2. Continuously improve: A data driven cycle of hypothesis-validation-implementation should be used to drive innovation and continuously improve the end-to-end process. Adopting and institutionalizing lessons learned and sustaining integration knowledge are related concepts that assist in the establishment of this principle.
  3. Empower the team: Creating cross-functional teams and sharing commitments across individuals empower the teams and individuals who have a clear understanding of their roles and the needs of their customers. The team is also provided the support by senior management to innovate and try new ideas without fear of failure.
  4. Optimize the whole: Adopt a big-picture perspective of the end-to-end process and optimize the whole to maximize the customer value. This may at times require performing individual steps and activities that appear to be sub-optimal when viewed in isolation, but aidin streamlining the end-to-end process.
  5. Plan for change: Application of mass customization techniques like leveraging automated tools, structured processes, and reusable and parameterized integration elements leads to reduction is cost and time in both the build and run stages of the integration life-cycle. Another key technique is a middleware services layer that presents applications with enduring abstractions of data through standardized interfaces allows the underlying data structures to change without necessarily impacting the dependent applications.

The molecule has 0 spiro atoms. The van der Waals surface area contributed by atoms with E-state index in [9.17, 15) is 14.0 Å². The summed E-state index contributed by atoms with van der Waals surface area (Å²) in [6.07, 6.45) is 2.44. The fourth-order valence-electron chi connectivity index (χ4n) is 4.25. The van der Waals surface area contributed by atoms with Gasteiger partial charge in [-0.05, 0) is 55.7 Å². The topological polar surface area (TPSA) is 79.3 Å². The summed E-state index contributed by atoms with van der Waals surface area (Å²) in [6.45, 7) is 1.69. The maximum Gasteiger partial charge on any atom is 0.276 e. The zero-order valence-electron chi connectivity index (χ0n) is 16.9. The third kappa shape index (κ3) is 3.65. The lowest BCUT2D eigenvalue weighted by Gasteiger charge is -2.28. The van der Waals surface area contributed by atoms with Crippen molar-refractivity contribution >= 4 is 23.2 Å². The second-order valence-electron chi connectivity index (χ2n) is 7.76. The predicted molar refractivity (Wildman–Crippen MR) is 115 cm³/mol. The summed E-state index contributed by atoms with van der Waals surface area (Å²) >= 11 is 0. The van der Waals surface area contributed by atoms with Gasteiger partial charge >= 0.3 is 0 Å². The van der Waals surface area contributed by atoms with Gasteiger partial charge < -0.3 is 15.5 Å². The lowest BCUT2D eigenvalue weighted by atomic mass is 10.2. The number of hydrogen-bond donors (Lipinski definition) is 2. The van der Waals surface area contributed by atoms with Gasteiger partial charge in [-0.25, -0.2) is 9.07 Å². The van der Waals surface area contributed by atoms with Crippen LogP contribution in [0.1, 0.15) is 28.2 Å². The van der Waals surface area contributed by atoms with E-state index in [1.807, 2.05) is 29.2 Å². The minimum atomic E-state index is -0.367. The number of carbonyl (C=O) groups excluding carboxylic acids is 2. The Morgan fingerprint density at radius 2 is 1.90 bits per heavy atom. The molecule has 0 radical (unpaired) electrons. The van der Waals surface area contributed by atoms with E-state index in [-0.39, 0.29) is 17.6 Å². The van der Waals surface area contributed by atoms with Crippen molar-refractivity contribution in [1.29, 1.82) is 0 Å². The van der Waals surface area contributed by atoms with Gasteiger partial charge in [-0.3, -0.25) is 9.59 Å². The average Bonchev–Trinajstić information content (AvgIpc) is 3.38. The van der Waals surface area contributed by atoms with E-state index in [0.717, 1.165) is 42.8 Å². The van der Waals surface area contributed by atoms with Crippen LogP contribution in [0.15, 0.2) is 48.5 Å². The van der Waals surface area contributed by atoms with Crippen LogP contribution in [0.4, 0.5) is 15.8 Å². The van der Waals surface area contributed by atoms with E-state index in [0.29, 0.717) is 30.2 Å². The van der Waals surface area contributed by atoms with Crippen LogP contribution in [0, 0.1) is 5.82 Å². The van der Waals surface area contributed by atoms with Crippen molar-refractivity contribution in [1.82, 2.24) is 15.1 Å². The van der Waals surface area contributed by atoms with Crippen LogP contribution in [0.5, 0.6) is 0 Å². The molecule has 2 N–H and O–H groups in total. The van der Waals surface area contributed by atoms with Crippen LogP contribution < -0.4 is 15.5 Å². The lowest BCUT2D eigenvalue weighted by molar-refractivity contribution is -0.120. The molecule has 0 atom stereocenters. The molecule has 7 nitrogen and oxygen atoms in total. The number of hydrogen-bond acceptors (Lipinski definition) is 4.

6. Automate processes: Automation of tasks increases the ability to respond to large integration projects as effectively as small changes. In its ultimate form, automation eliminates integration dependencies from the critical implementation path of projects.
  7. Build quality in : Process excellence is emphasized and quality is built in rather than inspected in. A key metric for this principle is First time through percentage which is a measure of the number of times an end-to-end process is executed without having to do any rework or repeat any of the steps.

Benefits of lean integration[edit]

The Lean integration practices transforms integration from an art into a science, a repeatable and teachable methodology that shifts the focus from integration as a point-in-time activity to integration as a sustainable activity that enables organizational agility. Once an organization adopts the integration as a science it enhances the organization’s ability to change rapidly without comprising on the IT risk or quality thereby transforming the organization into an agile data driven enterprise. The following are the advantages derived by adopting the lean integration practices:

  1. Efficiency: typical improvements are in the scale of 50% labor productivity improvements and 90% lead-time reduction through continuous efforts to eliminate waste.
  2. Agility: Reusable components, highly automated processes and self-service delivery models improve the agility of the organization.
  3. Data quality: quality and reliability of data is enhanced and data becomes a real asset.
  4. Governance: metrics are established that drive continuous improvement.
  5. Innovation: innovation is facilitated by using fact-based approach.
  6. Staff Morale: IT staff is kept engaged with high morale driving bottom-up improvements.

See also[edit]

References[edit]

  1. ^ Original Lean Integration Blog Series
  2. ^ Lean Integration White Paper
  3. ^ a b John G.Schmidt, David Lyle (2010) Lean Integration: An Integration Factory Approach to Business Agility, Addison-Wesley Pearson Education, ISBN 0-321-71231-5

External links[edit]